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  • Author or Editor: Ruth C. Musgrave x
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Edward D. Zaron, Ruth C. Musgrave, and Gary D. Egbert

Abstract

The energetics of baroclinic tides are analyzed using the High Resolution Empirical Tide (HRET) model. The HRET model consists of maps of the sea surface height (SSH) anomaly associated with that component of the tides’ baroclinic pressure fields, which are phase locked with the gravitational tidal potential. The dynamical assumptions underpinning the transformation of SSH into corresponding baroclinic velocity and energy flux are examined critically through comparisons with independent information and term balances in the equations of motion. It is found that the HRET-derived phase speed of the mode-1 baroclinic tide agrees closely with the phase speed predicted by the theory for long waves propagating through the observed climatological stratification. The HRET SSH is decomposed into contributions from separate vertical modes, and the energy, energy flux, and energy flux divergence of mode-1 (for M2, S2, K1, and O1) and mode-2 (for M2) tides are computed, with an emphasis on the most accurately determined mode-1 M2. The flux divergence of HRET mode-1 M2, computed as the contour integral of the outbound normal flux around strong generation regions, is found to correspond with independent estimates of the area-integrated barotropic-to-baroclinic-mode-1 conversion, although, there is considerable uncertainty in both the flux divergence and the barotropic-to-baroclinic conversion. Further progress on mapping the baroclinic tidal energetics from altimeter observations will require more dynamically complete descriptions of the baroclinic tides than can be provided by kinematic models of SSH, such as HRET.

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Magdalena Andres, Ruth C. Musgrave, Daniel L. Rudnick, Kristin L. Zeiden, Thomas Peacock, and Jae-Hun Park

Abstract

As part of the Flow Encountering Abrupt Topography (FLEAT) program, an array of pressure-sensor equipped inverted echo sounders (PIESs) was deployed north of Palau where the westward-flowing North Equatorial Current encounters the southern end of the Kyushu–Palau Ridge in the tropical North Pacific. Capitalizing on concurrent observations from satellite altimetry, FLEAT Spray gliders, and shipboard hydrography, the PIESs’ 10-month duration hourly bottom pressure p and round-trip acoustic travel time τ records are used to examine the magnitude and predictability of sea level and pycnocline depth changes and to track signal propagations through the array. Sea level and pycnocline depth are found to vary in response to a range of ocean processes, with their magnitude and predictability strongly process dependent. Signals characterized here comprise the barotropic tides, semidiurnal and diurnal internal tides, southeastward-propagating superinertial waves, westward-propagating mesoscale eddies, and a strong signature of sea level increase and pycnocline deepening associated with the region’s relaxation from El Niño to La Niña conditions. The presence of a broad band of superinertial waves just above the inertial frequency was unexpected and the FLEAT observations and output from a numerical model suggest that these waves detected near Palau are forced by remote winds east of the Philippines. The PIES-based estimates of pycnocline displacement are found to have large uncertainties relative to overall variability in pycnocline depth, as localized deep current variations arising from interactions of the large-scale currents with the abrupt topography around Palau have significant travel time variability.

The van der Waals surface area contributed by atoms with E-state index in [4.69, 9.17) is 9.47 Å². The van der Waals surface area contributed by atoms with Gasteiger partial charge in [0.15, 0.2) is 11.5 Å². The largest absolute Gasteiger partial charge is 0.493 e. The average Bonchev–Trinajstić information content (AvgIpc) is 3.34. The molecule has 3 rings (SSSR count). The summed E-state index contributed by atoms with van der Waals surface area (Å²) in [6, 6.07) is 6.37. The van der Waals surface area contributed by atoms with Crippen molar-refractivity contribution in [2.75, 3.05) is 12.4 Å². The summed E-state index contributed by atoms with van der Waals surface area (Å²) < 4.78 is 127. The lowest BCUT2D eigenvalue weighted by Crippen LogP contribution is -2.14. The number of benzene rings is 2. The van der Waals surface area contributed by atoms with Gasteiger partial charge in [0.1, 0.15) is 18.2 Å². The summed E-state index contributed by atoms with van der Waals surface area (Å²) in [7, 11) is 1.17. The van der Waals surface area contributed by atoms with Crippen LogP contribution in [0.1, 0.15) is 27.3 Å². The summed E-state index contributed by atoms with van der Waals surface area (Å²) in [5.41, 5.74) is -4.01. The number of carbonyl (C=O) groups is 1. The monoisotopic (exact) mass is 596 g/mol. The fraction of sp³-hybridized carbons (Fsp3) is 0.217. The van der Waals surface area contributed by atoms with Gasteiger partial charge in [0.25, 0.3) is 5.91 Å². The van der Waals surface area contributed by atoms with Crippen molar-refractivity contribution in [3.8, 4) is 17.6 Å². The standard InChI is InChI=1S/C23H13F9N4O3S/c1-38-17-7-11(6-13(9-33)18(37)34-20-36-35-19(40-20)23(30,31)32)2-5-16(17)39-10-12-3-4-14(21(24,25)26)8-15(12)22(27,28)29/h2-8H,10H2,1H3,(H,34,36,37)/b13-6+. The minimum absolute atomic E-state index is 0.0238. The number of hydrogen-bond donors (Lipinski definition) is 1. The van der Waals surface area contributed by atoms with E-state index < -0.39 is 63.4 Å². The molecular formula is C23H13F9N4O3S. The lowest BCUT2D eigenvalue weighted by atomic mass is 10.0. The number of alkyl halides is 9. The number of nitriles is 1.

Open access
Amy F. Waterhouse, Jennifer A. Mackinnon, Ruth C. Musgrave, Samuel M. Kelly, Andy Pickering, and Jonathan Nash

Abstract